China’s economy may have expanded 7.5 percent from a year earlier in the three months to June, inching up from the 7.4 percent growth pace recorded in the first quarter, on the back of the government’s mini-stimulus, China News Service reported Wednesday, citing analysts.
The National Bureau of Statistics will release the second-quarter and first-half economic data on Wednesday.
Zhu Zhenxin, a researcher with Minsheng Securities, was quoted as saying that both external and domestic demand has improved thanks to the government’s targeted stimulus policies. GDP growth for the second quarter could come in at about 7.5 percent, he said.
Analysts from UBS, Bank of Communications and Bank of China also projected similar figure.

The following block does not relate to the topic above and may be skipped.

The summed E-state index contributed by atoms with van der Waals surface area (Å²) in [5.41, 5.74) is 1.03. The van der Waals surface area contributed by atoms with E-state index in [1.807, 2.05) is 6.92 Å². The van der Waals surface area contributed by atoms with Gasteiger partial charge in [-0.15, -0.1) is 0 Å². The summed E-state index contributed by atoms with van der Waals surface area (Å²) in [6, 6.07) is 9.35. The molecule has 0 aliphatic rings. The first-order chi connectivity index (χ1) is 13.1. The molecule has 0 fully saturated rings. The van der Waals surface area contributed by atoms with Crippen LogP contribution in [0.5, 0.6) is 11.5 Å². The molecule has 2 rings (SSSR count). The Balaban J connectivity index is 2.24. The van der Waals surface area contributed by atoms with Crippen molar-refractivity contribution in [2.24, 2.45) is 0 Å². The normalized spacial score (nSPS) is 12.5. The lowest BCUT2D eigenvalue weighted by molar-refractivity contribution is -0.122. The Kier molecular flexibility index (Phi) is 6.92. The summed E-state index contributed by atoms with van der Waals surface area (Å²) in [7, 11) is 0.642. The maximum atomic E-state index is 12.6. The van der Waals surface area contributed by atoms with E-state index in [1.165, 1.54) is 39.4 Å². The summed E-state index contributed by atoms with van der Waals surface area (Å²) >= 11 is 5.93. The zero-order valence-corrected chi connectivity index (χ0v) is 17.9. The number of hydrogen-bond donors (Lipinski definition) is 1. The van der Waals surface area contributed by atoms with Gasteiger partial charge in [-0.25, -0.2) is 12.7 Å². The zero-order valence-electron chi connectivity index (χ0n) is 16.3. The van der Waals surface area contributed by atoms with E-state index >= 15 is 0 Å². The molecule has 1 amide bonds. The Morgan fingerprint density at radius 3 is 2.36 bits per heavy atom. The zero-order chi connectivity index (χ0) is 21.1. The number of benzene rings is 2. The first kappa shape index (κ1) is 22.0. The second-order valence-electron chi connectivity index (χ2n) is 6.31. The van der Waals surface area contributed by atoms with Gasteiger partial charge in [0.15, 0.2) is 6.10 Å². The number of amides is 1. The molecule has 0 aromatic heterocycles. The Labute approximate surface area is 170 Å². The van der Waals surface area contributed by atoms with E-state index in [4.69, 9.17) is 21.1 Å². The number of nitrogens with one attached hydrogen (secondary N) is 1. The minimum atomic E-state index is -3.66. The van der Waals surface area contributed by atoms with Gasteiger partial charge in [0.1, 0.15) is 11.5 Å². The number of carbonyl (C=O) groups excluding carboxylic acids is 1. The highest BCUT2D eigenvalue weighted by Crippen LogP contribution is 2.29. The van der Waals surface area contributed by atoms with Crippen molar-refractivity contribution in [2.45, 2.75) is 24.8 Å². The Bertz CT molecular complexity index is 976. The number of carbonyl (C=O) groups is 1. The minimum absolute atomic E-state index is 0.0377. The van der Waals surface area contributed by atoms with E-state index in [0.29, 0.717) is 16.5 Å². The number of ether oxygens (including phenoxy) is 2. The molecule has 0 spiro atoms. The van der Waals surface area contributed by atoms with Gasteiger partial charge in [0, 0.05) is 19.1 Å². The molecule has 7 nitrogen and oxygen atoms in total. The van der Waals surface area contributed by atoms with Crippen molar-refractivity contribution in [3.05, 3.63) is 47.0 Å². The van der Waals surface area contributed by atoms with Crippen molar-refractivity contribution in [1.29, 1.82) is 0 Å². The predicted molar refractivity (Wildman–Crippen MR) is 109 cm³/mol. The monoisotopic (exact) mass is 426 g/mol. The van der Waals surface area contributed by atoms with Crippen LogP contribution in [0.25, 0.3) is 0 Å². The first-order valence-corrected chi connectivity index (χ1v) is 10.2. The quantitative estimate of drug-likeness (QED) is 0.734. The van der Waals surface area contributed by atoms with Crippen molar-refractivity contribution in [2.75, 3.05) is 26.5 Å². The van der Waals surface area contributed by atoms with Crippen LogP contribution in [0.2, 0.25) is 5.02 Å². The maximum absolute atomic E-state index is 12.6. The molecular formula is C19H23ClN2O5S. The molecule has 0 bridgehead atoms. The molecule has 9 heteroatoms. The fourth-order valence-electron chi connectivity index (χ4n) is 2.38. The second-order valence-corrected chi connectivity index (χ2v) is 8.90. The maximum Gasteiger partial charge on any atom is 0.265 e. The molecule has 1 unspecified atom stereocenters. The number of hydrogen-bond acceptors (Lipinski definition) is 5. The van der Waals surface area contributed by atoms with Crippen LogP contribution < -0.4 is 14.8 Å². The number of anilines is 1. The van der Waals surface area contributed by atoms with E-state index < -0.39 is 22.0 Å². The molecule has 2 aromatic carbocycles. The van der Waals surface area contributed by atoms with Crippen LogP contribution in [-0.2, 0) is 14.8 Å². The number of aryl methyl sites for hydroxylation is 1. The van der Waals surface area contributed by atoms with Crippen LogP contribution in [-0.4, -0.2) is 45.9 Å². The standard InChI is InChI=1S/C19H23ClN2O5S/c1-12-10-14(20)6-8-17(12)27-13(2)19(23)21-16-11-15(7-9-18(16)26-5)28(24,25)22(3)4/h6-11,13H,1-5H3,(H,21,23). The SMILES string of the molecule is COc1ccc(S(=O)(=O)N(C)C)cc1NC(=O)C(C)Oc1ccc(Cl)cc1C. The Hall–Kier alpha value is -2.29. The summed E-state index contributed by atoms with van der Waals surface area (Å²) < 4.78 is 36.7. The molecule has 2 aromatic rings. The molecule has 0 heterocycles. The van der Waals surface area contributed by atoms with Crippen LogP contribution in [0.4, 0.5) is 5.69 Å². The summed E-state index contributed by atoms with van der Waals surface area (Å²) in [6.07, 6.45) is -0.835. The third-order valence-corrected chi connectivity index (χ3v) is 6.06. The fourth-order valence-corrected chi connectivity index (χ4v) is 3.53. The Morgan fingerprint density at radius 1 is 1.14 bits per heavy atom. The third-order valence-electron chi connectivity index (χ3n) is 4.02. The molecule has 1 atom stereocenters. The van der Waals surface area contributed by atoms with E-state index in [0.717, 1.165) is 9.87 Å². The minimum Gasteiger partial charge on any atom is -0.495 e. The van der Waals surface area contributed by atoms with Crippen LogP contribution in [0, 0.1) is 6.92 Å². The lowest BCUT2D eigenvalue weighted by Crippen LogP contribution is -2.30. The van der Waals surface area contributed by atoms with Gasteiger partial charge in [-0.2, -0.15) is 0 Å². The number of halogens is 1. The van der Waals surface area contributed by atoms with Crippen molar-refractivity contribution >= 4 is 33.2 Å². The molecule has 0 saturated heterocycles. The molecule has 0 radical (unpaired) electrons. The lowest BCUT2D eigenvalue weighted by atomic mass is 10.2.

To boost growth, the government stepped up investments in railways, agricultural projects and shanty-town upgrades, and also eased monetary policies to support small firms.
The effects have been felt already. The country’s manufacturing PMI has risen for four consecutive months since March; foreign trade was up 1.8 percent in the second quarter, ending negative growth; while power consumption also rose 5.9 percent in June, increasing for the second straight month, the report said.
However, Bank of China said in a research report that downward pressure still exists due to a weak property market, swelling local government debts and excess capacity in some industries.
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